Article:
Sing Your Song

Listening When He Speaks, Photo Story

How can it be that we have been away from our western Oregon home for six months now? My husband’s relocation has been a refining time in our lives, indeed. Separated from one another for 10 ½ months, finally we had an offer on our home and we quickly moved wife, kid, critters, and all possessions into a temporary rental in our new community. House sale fell through. Prospective buyers turned out to be big fat liars (and not very nice people). It is still on the market at a steal of a price. Anyway, we went from the first rental (a horrid cat-pee place) to our current creek side, chalet-style home. Aching hearts and suffering senses were eased with that latest move.

As long as I was in that stink-infestation I had a right and reason to bemoan our move. But now, in this hand-crafted, wood-smelling, granite-counter topped, windowed beauty, do I have reason to shed even one tear?

Oh, I count my many blessings. Day after day, night after night. This place offers a whole lot. Beautiful scenery, breath-taking hikes, safe places for the horses, plenty of wilderness to explore for the kid (and his parents), wood heat to warm our backsides (and frontsides), nearby communities where I have yet to find one grumpy person (honestly, even the folks at the dmv were kind and patient), and of course the most important thing of all, our family is together. I can hug my husband. My son can play with his daddy. We can attend church together. We can cram into one bed cause sometimes that is what we need, extra closeness.

And yes, springtime is beauty here too. I realize how I have missed the huge pine trees and forest floors carpeted in pine and fir needles–the very smell is that of my youth and the woods I loved.

Recently I had to make a new real estate sales flier, thus I looked hard at photographs from our home thick in the alder woods with ferns and bleeding hearts lining the dirt road. With each glimpse of roadside flowers and a lonely, empty home, I saw my son’s hands grasping a bundle of pretties to give the neighbor lady. The lady who turned out to be so much more than a woman living nearby. The lady who turned out to be a part of my very heartbeat. The lady married to the man who was there to help me with chores when I was sick. The man who patiently tried to boggle my mind, err, I mean teach me, some photography touch-up skills. The man who read aloud from McManus books (stories written about my Idaho hometown, actually)– all while we ate popcorn, swatted skeeters and until we nearly peed our pants.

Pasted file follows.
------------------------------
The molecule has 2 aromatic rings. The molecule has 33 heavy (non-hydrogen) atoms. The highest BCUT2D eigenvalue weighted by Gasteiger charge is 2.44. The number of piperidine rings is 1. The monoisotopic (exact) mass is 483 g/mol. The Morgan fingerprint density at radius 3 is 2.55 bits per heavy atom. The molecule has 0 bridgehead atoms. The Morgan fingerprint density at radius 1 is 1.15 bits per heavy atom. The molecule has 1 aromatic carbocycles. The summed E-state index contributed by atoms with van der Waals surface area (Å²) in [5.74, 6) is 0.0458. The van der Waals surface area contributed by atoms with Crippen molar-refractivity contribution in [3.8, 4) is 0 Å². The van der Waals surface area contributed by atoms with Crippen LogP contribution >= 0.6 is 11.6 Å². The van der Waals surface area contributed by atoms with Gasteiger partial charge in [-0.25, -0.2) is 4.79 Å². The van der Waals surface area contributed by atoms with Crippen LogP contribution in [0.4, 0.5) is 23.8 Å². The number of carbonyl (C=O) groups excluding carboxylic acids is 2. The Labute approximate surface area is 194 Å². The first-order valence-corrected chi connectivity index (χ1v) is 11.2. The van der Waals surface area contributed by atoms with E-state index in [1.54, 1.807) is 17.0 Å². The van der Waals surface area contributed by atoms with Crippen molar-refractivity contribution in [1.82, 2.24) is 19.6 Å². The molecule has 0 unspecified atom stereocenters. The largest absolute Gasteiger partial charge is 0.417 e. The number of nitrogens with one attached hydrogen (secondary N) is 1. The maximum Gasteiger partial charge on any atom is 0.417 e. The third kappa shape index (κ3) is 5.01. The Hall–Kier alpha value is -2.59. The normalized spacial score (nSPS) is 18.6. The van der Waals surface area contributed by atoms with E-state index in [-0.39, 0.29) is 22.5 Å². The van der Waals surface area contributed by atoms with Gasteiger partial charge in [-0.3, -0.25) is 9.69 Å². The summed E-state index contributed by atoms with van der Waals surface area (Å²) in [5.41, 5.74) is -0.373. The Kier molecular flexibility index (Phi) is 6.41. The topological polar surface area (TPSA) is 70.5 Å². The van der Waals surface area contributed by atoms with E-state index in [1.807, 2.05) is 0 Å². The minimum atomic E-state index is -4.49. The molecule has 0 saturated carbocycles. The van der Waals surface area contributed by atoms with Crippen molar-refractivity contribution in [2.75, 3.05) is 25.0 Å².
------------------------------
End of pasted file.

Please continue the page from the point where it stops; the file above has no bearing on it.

Purposefully I have avoided looking back at such photographs. I don’t want my eyes to unearth what my heart has tried so hard to bury under a little dirt. But as the tulips bloom and buds burst forth with new life here (and there), I remember our strolling through the local tulip fields together last year. Me, my son, along with Phyl and Norm. The couple from just up the road.

Professional photographers by trade. Kind and tenderhearted people by God’s grace. Strength and determination was my attire while my husband was gone, but it came not only from God, it came from them. Knowing they were there. Ready or waiting or coming down the lane. Laughing and funning and hiking and playing and working and reading and talking and praying. Loving and being. Caring and sharing. They did this for me. For my son.

Now as hot tears drip into my quivering mouth, I yearn for a hug. But I fear that I would not let go this time. Oh, I know I would, physically. My place is with my husband. I thought the sadness would dissipate. I reckon you have to stir it around, the memories and the love, and you have to mix it into the moments of today, in order for it to dissolve.

But what if I want to cling to the globs of love and friendship and bleeding hearts? Can I do that and be here, too?

Do they know that they have made me a better person? Just a bit ago I wrote Phyl an email… I am a much better person for having your friendship, heart, laughter, and soul weaved into mine. You make me better.